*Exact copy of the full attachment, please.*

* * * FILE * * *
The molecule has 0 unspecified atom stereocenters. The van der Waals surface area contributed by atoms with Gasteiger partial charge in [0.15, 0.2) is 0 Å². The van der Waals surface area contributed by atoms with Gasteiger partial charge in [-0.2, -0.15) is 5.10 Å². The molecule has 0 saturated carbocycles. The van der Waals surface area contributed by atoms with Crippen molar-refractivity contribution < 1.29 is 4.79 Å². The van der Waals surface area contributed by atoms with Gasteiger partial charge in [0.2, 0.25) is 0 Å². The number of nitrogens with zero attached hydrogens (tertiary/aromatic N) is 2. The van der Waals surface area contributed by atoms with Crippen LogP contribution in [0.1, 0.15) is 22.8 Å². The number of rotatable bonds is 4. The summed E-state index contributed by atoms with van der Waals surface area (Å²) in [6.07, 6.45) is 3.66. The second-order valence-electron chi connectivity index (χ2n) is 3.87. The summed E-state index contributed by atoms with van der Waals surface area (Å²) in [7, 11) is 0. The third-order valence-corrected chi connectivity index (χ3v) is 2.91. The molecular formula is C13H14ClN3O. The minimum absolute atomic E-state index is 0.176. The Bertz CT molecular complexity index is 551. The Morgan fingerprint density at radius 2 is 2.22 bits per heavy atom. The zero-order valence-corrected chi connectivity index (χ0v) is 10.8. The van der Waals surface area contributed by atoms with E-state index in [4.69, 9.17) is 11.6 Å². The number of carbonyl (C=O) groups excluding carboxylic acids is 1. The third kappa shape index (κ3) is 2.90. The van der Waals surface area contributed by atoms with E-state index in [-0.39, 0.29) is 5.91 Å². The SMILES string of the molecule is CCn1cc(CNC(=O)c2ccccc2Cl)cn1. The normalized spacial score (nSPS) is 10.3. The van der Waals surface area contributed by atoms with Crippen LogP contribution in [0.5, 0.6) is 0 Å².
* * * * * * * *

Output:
The molecule has 0 unspecified atom stereocenters. The van der Waals surface area contributed by atoms with Gasteiger partial charge in [0.15, 0.2) is 0 Å². The van der Waals surface area contributed by atoms with Gasteiger partial charge in [-0.2, -0.15) is 5.10 Å². The molecule has 0 saturated carbocycles. The van der Waals surface area contributed by atoms with Crippen molar-refractivity contribution < 1.29 is 4.79 Å². The van der Waals surface area contributed by atoms with Gasteiger partial charge in [0.2, 0.25) is 0 Å². The number of nitrogens with zero attached hydrogens (tertiary/aromatic N) is 2. The van der Waals surface area contributed by atoms with Crippen LogP contribution in [0.1, 0.15) is 22.8 Å². The number of rotatable bonds is 4. The summed E-state index contributed by atoms with van der Waals surface area (Å²) in [6.07, 6.45) is 3.66. The second-order valence-electron chi connectivity index (χ2n) is 3.87. The summed E-state index contributed by atoms with van der Waals surface area (Å²) in [7, 11) is 0. The third-order valence-corrected chi connectivity index (χ3v) is 2.91. The molecular formula is C13H14ClN3O. The minimum absolute atomic E-state index is 0.176. The Bertz CT molecular complexity index is 551. The Morgan fingerprint density at radius 2 is 2.22 bits per heavy atom. The zero-order valence-corrected chi connectivity index (χ0v) is 10.8. The van der Waals surface area contributed by atoms with E-state index in [4.69, 9.17) is 11.6 Å². The number of carbonyl (C=O) groups excluding carboxylic acids is 1. The third kappa shape index (κ3) is 2.90. The van der Waals surface area contributed by atoms with E-state index in [-0.39, 0.29) is 5.91 Å². The SMILES string of the molecule is CCn1cc(CNC(=O)c2ccccc2Cl)cn1. The normalized spacial score (nSPS) is 10.3. The van der Waals surface area contributed by atoms with Crippen LogP contribution in [0.5, 0.6) is 0 Å².